My Grandmother Worked To Build Black Futures — And I Am, Too.
By: Carmella Gadsen, Make It Work Nevada Ambassador
The activists of Las Vegas began Black History Month 2017 by celebrating our rich Black HERstory at February 3rd’s “An Evening With Ruby Duncan and the Women of Operation Life.” I am proud to be a grandchild of one of its founders, Emma Lou Stampley.
Like many black families in the 1960’s, my great grandmother Emma Lou Stampley migrated to Las Vegas from the south. When she got here, she found herself in a city just as a racist as the Mississippian one she left, and living in a neighborhood with unstable access to basic utilities and little political representation.
It is through her tenacity, despite the systems of classism, sexism, and racism, that she found Ruby Duncan and the other women of Operation Life, a community social service agency run by and for the poor. The Welfare Rights movement in Nevada began as a fight against institutionalized racism. Black laborers were relegated to low-wage, behind-the-scenes jobs with poor working conditions in the Las Vegas casinos. They hardly made enough money to feed and clothe their families despite working 40-hour (or more) workweeks, and their children attended poorly funded schools. Upon applying for assistance through the Department of Welfare, they found themselves subject to harassment and benefits that hardly covered the basic costs of living (you know, like utilities and food). There were some families whose benefits were cut so significantly they were thrust into homelessness.
On March 6, 1971, in one of the most iconic displays of resistance in Nevada, they galvanized a crowd of over 1,000 to march down the Las Vegas Strip. They even halted gambling at Caesar’s Palace for an hour. This day was followed by a series of actions including eat-ins, and a particularly gangsta incident where they broke into the Welfare Director’s office, carried him over their heads, and seized the policy manual for welfare programs from his office. (I might have to start referring to my grandma as “OG Emma Lou” out of respect, y’all).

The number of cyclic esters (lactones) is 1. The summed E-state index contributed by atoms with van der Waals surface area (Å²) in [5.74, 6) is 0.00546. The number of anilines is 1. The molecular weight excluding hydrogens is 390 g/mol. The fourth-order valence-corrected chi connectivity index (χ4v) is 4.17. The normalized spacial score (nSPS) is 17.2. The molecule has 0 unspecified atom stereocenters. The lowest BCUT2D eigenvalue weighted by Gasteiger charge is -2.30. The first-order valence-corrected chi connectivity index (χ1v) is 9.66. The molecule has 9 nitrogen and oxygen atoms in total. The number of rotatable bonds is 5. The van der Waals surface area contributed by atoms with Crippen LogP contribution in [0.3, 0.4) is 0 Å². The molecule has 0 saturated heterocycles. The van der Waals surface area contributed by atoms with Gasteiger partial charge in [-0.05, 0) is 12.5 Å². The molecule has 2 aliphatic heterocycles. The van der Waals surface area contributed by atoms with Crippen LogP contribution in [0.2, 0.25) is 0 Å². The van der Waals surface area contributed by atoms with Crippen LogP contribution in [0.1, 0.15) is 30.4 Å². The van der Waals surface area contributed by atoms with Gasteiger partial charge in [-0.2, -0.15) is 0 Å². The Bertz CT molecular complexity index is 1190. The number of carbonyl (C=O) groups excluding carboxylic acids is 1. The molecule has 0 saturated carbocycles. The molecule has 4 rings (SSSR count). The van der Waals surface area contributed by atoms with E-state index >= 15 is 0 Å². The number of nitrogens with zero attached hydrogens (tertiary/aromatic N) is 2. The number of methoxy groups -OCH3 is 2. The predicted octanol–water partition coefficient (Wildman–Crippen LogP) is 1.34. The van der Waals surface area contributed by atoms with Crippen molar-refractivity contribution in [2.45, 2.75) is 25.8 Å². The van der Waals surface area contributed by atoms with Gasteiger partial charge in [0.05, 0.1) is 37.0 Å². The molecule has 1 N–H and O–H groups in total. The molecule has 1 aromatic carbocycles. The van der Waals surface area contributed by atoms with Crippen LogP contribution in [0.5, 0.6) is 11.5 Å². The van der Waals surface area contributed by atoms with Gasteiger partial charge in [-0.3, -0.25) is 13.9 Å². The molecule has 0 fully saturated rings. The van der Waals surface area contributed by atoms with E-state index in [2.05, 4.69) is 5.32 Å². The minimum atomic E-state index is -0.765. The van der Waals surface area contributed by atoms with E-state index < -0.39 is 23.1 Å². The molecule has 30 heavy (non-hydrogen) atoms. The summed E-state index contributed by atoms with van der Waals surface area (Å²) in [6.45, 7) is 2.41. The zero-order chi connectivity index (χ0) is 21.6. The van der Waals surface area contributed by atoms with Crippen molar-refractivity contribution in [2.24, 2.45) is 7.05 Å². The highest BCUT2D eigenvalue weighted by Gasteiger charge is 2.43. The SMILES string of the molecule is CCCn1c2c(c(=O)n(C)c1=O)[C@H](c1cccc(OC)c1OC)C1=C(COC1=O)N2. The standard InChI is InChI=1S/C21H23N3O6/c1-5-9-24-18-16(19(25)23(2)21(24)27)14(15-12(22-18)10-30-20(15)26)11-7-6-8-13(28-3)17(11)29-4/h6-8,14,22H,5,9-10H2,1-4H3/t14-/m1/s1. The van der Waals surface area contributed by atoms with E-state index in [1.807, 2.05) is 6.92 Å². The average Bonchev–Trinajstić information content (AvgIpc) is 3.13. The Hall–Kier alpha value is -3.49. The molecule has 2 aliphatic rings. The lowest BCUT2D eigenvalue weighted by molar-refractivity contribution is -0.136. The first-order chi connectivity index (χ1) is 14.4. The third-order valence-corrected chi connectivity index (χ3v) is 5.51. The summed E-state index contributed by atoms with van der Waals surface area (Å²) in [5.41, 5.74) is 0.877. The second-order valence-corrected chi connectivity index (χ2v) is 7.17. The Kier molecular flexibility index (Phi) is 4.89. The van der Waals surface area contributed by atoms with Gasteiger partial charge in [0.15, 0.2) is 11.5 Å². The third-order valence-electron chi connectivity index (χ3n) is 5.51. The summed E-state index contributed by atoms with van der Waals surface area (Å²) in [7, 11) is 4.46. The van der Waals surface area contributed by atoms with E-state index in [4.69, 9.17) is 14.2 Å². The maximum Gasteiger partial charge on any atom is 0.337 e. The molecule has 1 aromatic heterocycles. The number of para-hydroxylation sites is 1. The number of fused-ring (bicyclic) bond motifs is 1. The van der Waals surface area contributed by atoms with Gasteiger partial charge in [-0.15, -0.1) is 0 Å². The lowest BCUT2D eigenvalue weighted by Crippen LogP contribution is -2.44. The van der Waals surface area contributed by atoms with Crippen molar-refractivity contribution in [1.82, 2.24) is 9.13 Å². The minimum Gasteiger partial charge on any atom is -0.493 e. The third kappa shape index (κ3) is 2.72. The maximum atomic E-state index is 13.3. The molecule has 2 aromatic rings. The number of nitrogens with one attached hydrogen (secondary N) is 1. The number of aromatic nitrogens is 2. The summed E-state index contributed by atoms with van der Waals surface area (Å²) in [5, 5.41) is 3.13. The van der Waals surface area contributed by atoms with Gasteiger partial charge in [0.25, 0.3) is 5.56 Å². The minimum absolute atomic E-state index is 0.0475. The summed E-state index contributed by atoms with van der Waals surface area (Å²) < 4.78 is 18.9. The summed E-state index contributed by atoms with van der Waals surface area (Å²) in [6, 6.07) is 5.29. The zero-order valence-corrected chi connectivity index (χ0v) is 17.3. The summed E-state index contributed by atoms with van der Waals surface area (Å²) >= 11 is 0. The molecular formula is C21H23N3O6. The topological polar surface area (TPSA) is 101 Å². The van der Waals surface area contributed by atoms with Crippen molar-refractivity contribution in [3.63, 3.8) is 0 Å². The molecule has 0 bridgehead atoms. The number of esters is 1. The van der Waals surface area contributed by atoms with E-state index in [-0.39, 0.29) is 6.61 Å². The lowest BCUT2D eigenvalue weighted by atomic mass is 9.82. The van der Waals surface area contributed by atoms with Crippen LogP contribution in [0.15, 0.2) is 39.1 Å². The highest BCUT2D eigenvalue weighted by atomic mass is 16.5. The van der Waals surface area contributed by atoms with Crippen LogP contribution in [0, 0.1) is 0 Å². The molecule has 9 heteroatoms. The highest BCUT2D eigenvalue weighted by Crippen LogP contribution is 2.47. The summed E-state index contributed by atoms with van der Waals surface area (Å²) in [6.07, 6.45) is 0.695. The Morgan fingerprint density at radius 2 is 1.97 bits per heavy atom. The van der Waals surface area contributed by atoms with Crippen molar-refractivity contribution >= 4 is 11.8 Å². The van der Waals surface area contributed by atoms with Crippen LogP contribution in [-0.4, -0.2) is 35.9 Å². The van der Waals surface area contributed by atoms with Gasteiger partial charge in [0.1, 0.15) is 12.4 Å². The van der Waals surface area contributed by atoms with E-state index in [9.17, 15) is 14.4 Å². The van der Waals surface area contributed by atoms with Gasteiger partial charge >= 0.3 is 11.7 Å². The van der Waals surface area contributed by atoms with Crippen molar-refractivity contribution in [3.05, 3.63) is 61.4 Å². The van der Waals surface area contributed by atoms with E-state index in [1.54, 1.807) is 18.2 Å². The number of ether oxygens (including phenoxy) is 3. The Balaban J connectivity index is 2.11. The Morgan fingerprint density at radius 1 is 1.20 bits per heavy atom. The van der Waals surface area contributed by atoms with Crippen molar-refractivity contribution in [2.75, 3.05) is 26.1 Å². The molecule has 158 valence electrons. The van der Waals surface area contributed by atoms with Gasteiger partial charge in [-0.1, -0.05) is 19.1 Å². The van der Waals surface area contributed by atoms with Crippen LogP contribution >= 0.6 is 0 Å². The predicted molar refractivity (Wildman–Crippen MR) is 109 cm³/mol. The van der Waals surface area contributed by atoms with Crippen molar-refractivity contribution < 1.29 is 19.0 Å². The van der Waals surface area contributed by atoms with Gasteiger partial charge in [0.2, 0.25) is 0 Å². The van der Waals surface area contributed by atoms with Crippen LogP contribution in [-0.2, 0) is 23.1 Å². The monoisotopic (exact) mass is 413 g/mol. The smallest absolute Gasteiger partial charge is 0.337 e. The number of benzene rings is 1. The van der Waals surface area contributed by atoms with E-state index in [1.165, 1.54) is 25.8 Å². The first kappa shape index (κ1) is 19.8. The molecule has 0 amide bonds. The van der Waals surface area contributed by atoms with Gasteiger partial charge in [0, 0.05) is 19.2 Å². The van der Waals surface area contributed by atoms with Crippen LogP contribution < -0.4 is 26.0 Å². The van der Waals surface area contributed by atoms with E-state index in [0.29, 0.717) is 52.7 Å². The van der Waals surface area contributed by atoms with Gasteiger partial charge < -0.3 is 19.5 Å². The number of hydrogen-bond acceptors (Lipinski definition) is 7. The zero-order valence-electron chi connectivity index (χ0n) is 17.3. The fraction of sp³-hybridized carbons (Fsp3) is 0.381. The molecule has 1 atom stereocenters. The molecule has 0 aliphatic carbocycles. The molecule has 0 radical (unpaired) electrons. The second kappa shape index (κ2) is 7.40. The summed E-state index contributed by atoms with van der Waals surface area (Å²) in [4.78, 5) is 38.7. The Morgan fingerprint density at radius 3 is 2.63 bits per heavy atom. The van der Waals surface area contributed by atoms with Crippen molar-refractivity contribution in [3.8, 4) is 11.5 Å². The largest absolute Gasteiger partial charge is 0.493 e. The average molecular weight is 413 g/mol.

The women formed a group, Operation Life, to advocate for and meet the needs of black families. They built their community’s first children’s medical clinic, library, and more. Black and poor families’ livelihoods were won on the backs of these women and I am forever grateful to them. You can read all about their legacy in Annelise Orleck’s “Storming Caesar’s Palace.”
Today, they serve as an example of how fights can be won when marginalized groups band together.
Fighting for a future that dignifies all of us — our labor, our humanity, our whole selves — is what my grandmother and these incredible women committed themselves to in their generation, and it’s the same work I’m committed to now.
As a proud Make It Work Ambassador, I advocate for working women and families who deserve more than survival — we deserve to thrive. Fighting for paid family leave, paid sick days, livable wages, equal pay, and affordable child care aren’t simply good policy, they are positive indicators of a society where every person who works is greater than the hours they clock or the economic outcomes that race, gender, and class all too often predetermine.
Like my grandmother, I am committed to a future where whole people can be their whole selves. I’m also a full-time violence prevention program coordinator at UNLV, where I bring the campus community together to end gender-based violence. This includes sexual assault, domestic and dating violence, and stalking. However, the often invisible part of that is violence perpetrated against those outside of the gender binary: Transgender, Genderqueer, and Gender Non-Conforming people. I try my best to be an ally to these groups, passing the mic or advocating on behalf of them accordingly.
I know that none of these battles can be won alone. Operation Life demonstrates that a strong leader paired with a focused team can break down any barrier.